Now that we know how to create non-global zones in Solaris, it’s probably time to learn some basics of zones configuration. Most work is done with zonecfg which has been mentioned in my Solaris zones: a working example post.
Example of fully configuring a Solaris 10 zone
For starters, let’s have a look at the full configuration of our zone. You’ve probably guessed by now, that we only specified the minimal number of parameters when creating our zone. Now I’ll show you how to get a full view of our zone’s configuration, and I’ll also talk a bit about types of resources you can allocate to a non-global zone.
Start zonecfg with export command to get a full configuration (export is a command line parameter in my example, but if you like, you can do zonecfg -z zone1 and then type export when prompted for a command):
solaris# zonecfg -z zone1 export create -b set zonepath=/sr/zones/1 set autoboot=false add inherit-pkg-dir set dir=/lib end add inherit-pkg-dir set dir=/platform end add inherit-pkg-dir set dir=/sbin end add inherit-pkg-dir set dir=/usr end add net set address=192.168.0.5 set physical=bge0 end
As you can guess from the name of the command –export, we’re getting a full list of commands for zonecfg to create a similar zone. We’re exporting the config. I’ll talk about this a bit more some other time.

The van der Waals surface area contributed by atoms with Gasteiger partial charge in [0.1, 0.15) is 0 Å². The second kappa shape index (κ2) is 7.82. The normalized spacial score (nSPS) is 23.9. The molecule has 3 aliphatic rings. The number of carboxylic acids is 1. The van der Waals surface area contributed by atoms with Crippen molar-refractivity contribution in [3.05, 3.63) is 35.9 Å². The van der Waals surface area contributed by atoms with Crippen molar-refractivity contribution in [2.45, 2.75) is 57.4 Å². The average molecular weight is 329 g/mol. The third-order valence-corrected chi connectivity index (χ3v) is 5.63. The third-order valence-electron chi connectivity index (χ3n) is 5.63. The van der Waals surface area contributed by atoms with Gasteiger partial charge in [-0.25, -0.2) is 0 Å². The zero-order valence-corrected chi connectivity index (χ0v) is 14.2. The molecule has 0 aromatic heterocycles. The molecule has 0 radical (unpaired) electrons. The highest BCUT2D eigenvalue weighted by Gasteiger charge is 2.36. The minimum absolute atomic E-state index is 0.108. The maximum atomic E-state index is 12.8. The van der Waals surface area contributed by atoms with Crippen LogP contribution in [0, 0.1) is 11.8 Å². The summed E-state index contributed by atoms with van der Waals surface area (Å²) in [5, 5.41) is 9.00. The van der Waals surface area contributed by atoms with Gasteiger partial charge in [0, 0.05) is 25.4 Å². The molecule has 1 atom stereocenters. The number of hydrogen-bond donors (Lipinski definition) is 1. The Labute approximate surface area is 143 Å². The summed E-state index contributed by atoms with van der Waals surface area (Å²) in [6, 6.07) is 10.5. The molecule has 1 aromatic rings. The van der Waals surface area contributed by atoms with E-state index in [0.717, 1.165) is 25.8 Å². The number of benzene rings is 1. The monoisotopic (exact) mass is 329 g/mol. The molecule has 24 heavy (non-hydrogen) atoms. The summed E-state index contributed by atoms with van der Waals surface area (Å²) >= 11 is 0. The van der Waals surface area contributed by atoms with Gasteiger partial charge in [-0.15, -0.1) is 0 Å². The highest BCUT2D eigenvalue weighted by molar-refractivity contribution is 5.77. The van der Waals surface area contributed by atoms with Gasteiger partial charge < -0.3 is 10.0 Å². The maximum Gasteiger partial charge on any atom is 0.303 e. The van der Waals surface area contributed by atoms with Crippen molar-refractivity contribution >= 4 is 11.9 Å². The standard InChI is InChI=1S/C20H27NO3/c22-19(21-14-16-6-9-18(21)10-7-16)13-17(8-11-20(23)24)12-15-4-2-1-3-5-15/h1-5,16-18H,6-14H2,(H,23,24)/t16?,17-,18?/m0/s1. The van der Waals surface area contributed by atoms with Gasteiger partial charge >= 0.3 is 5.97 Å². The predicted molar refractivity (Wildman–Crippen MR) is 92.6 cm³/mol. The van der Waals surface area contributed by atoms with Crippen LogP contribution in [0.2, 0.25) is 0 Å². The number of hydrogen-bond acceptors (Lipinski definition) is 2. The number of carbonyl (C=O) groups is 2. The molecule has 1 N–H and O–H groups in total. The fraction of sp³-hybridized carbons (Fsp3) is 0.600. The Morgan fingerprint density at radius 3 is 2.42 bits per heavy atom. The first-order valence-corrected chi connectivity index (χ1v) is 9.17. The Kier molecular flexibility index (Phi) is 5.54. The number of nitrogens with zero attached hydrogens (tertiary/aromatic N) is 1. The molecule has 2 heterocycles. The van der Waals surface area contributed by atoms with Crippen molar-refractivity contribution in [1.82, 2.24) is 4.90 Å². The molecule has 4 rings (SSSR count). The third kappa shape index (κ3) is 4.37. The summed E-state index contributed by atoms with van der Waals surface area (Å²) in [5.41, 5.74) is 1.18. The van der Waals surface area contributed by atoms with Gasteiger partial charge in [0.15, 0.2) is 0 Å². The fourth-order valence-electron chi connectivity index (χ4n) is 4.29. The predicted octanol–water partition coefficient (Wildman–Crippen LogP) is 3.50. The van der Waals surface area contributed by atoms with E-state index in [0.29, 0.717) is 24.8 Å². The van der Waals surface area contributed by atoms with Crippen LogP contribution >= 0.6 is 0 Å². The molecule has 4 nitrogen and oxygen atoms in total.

Lookinf at the output, you can recognize some of the commands we’ve actually typed following the instructions from my previous entry, but there are also few new commands. Particularly, they are the file-system (packages) related ones. I’ll definitely have a separate blog entry on file systems in zones, but for now I’ll just talk about resources for zones.
Each non-global zone can be allocated any resources you have on your actual system. Resources are added with an add command, which you can see now in the output I’ve given. This commands takes a parameter – a resource type.
Resource types in Solaris 10 configuration
- net – a network interface. As you remember, when adding such a resource, you have to specify a physically present network adapter card you have in your box, and zone’s network interface will be a virtual interface on this network adapter.
- device – any additional device. Using device names mask (for instance, /dev/pts*), you can allow a non-global zone access any devices you have on your actual system.
- fs – a file system. You can grant access to a physical disk or any directory of your actual system to any non-global zone. You can specify a file system type along with mount options, which is very convenient.
- inherit-pkg-dir – a globa zone root filesystem directory which is inherited by a non-global zone. Specifying a directory name, you’re pointing to the fact that all the files from this directory of your actual system (global zone) will not be physically copied into the non-global zone, but insteal will be inherited. The fact is, files from these directories will be accessible through a read-only loopback filesystem in your non-global zone (thanks, Dan!)
- attr – an attribute. With resources of this type you can create text comments for your zones – these comments might come in handy when you get back to reconfiguring your zone some time later.
- rctl – a zone-wide resource control. At this stage, there are only two parameters of this type –zone.cpu-shares and zone.max-lwps, but there will be more in the future. These parameters allow you to limit a CPU time given to a zone, and limit a max number of lwp processes which can be created in a zone.